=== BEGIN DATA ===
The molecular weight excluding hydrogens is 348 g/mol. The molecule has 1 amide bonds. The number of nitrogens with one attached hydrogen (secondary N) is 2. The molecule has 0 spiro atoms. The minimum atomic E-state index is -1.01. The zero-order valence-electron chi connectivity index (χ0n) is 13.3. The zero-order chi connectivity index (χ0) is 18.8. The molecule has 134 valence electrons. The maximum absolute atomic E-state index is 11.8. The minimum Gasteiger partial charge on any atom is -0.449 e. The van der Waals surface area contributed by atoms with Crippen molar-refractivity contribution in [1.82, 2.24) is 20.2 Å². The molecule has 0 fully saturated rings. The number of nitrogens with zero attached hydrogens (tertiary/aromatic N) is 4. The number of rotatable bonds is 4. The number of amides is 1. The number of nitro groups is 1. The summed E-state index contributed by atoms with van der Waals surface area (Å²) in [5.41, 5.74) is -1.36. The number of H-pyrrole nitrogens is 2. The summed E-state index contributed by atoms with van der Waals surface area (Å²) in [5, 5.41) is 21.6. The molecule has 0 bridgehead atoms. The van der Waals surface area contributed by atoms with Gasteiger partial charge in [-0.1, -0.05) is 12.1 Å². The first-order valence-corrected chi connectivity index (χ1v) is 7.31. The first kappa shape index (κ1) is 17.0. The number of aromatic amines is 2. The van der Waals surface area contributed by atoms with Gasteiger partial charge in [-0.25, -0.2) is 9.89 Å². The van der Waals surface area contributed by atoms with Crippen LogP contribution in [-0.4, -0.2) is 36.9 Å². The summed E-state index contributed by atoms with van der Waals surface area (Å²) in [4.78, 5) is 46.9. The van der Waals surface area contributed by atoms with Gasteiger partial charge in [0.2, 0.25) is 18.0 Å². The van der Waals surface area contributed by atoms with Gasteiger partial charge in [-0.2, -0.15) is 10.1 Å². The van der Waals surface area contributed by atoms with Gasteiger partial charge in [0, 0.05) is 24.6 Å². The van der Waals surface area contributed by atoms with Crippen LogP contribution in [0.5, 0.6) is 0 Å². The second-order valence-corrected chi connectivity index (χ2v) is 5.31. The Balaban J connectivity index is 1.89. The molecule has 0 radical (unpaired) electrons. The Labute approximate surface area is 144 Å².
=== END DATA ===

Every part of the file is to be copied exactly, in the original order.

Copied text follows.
The molecular weight excluding hydrogens is 348 g/mol. The molecule has 1 amide bonds. The number of nitrogens with one attached hydrogen (secondary N) is 2. The molecule has 0 spiro atoms. The minimum atomic E-state index is -1.01. The zero-order valence-electron chi connectivity index (χ0n) is 13.3. The zero-order chi connectivity index (χ0) is 18.8. The molecule has 134 valence electrons. The maximum absolute atomic E-state index is 11.8. The minimum Gasteiger partial charge on any atom is -0.449 e. The van der Waals surface area contributed by atoms with Crippen molar-refractivity contribution in [1.82, 2.24) is 20.2 Å². The molecule has 0 fully saturated rings. The number of nitrogens with zero attached hydrogens (tertiary/aromatic N) is 4. The number of rotatable bonds is 4. The number of amides is 1. The number of nitro groups is 1. The summed E-state index contributed by atoms with van der Waals surface area (Å²) in [5.41, 5.74) is -1.36. The number of H-pyrrole nitrogens is 2. The summed E-state index contributed by atoms with van der Waals surface area (Å²) in [5, 5.41) is 21.6. The molecule has 0 bridgehead atoms. The van der Waals surface area contributed by atoms with Gasteiger partial charge in [-0.1, -0.05) is 12.1 Å². The first-order valence-corrected chi connectivity index (χ1v) is 7.31. The first kappa shape index (κ1) is 17.0. The number of aromatic amines is 2. The van der Waals surface area contributed by atoms with Gasteiger partial charge in [-0.25, -0.2) is 9.89 Å². The van der Waals surface area contributed by atoms with Crippen LogP contribution in [-0.4, -0.2) is 36.9 Å². The summed E-state index contributed by atoms with van der Waals surface area (Å²) in [4.78, 5) is 46.9. The van der Waals surface area contributed by atoms with Gasteiger partial charge in [0.2, 0.25) is 18.0 Å². The van der Waals surface area contributed by atoms with Gasteiger partial charge in [-0.2, -0.15) is 10.1 Å². The van der Waals surface area contributed by atoms with Gasteiger partial charge in [0, 0.05) is 24.6 Å². The van der Waals surface area contributed by atoms with Crippen LogP contribution in [0.5, 0.6) is 0 Å². The second-order valence-corrected chi connectivity index (χ2v) is 5.31. The Balaban J connectivity index is 1.89. The molecule has 0 radical (unpaired) electrons. The Labute approximate surface area is 144 Å².